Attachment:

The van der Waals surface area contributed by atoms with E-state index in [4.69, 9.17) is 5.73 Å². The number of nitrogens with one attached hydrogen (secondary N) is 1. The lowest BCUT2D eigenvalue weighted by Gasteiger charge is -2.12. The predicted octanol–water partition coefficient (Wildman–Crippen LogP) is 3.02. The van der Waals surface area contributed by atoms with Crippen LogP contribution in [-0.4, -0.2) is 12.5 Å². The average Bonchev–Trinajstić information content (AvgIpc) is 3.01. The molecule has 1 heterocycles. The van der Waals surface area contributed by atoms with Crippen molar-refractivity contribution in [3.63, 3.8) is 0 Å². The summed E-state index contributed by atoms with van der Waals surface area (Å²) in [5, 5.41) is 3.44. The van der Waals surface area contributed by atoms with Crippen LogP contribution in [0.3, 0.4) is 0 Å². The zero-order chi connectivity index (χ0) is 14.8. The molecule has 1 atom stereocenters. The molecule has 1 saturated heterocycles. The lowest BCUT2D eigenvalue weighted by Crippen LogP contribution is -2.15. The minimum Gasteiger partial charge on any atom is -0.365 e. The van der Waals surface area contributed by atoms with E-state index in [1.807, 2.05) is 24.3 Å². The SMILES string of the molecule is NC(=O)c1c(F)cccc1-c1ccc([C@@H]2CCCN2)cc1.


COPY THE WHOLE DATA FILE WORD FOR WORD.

The van der Waals surface area contributed by atoms with E-state index in [4.69, 9.17) is 5.73 Å². The number of nitrogens with one attached hydrogen (secondary N) is 1. The lowest BCUT2D eigenvalue weighted by Gasteiger charge is -2.12. The predicted octanol–water partition coefficient (Wildman–Crippen LogP) is 3.02. The van der Waals surface area contributed by atoms with Crippen LogP contribution in [-0.4, -0.2) is 12.5 Å². The average Bonchev–Trinajstić information content (AvgIpc) is 3.01. The molecule has 1 heterocycles. The van der Waals surface area contributed by atoms with Crippen molar-refractivity contribution in [3.63, 3.8) is 0 Å². The summed E-state index contributed by atoms with van der Waals surface area (Å²) in [5, 5.41) is 3.44. The van der Waals surface area contributed by atoms with Crippen LogP contribution in [0.3, 0.4) is 0 Å². The zero-order chi connectivity index (χ0) is 14.8. The molecule has 1 atom stereocenters. The molecule has 1 saturated heterocycles. The lowest BCUT2D eigenvalue weighted by Crippen LogP contribution is -2.15. The minimum Gasteiger partial charge on any atom is -0.365 e. The van der Waals surface area contributed by atoms with E-state index in [1.807, 2.05) is 24.3 Å². The SMILES string of the molecule is NC(=O)c1c(F)cccc1-c1ccc([C@@H]2CCCN2)cc1.